The Swiss defence minister, Samuel Schmid, has praised Switzerland’s civil protection which now concentrates on emergency situations.
About 95 per cent of the population could now find room in an anti-nuclear shelter and in case of emergency quickly find shelter there.
Schmid was speaking in Bern at celebrations to mark the 50th anniversary of the Swiss Union for Civil Protection, which was set up during the Cold War.
But half a century after its foundation, the Union does not view the risk of an atomic war with as much apprehension as 50 years ago.
Schmid noted that Switzerland’s civil protection offered the possibility of long survival in times of catastrophe or emergency.
And he added that the organisation had been a “tower of strength” in the country’s civil protection system.
The Union has helped in setting up no fewer than 270,000 shelters in Switzerland.
For decades, billions of Swiss francs were invested in bunkers with the aim of providing shelter for every Swiss.
The government subsidised their construction and that of related infrastructure for years but no longer.
“It would be pure speculation to try to put a figure in it,” commented Moritz Boschung, who is head of information at the Federal Office for Civil Protection.
However, a Union communiqué from the year 1984 mentions that half a billion Swiss francs ($430,800) was being spent annually on the shelters.
Only a handful of other countries, including Finland and Sweden have built up such a system.
The number of Swiss bunkers continues to increase. In regions where construction is intensive, all the population can already be sheltered. In areas where there is a shortage of places, new buildings must plan to include bunkers.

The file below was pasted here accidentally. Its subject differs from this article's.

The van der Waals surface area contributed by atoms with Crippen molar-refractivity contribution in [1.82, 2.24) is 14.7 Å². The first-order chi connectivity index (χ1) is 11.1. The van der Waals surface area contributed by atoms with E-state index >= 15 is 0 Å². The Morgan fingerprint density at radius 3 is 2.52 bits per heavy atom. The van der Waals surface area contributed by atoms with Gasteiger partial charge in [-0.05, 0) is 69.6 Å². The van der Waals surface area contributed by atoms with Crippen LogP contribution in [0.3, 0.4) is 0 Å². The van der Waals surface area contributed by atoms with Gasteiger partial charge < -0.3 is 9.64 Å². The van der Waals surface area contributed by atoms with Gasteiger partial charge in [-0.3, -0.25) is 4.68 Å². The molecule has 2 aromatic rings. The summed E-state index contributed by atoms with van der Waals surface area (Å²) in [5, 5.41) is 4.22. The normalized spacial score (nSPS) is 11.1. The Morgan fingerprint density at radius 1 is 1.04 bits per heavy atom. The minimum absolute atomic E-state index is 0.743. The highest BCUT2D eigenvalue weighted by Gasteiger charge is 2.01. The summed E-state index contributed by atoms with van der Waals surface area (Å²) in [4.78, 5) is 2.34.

Switzerland also has 3,500 protected buildings which would act as command posts, first aid shelters and hospitals in a time of crisis.
A shelter has to be a least eight square metres in size, so as to provide space for five or six beds.
But some buildings can shelter thousands, for example the Beaulieu Exhibitions and Congress Centre in Lausanne, which has room for 3,000 people in the underground car park.
Boschung said that nowadays, the trend was to build bunkers to shelter 50 to 200 people because they were easier to manage.
It is all a far cry from the Cold War period when Switzerland was haunted by concerns of a nuclear attack.
In 1969, the government even issued a brochure called “Civil Defence” that was distributed to every Swiss household.
Written by Colonel Albert Bachmann, it contained more than explanations on how a shelter would function in time of war. It also gave advice on how to react and offer resistance in case of occupation of Switzerland by a foreign power.
But today, civil protection is mainly active in natural catastrophes or terrorist threats and armed conflict has taken a back seat.
Since 1990, the number of people who could be mobilised has fallen from 520,000 to 120,000.
swissinfo with agencies
The Swiss Union for Civil Protection was founded on November 21, 1954.
Billions of Swiss francs have been spent on shelters, for example SFr500 million in 1984 alone.
Number of shelters: 270,000
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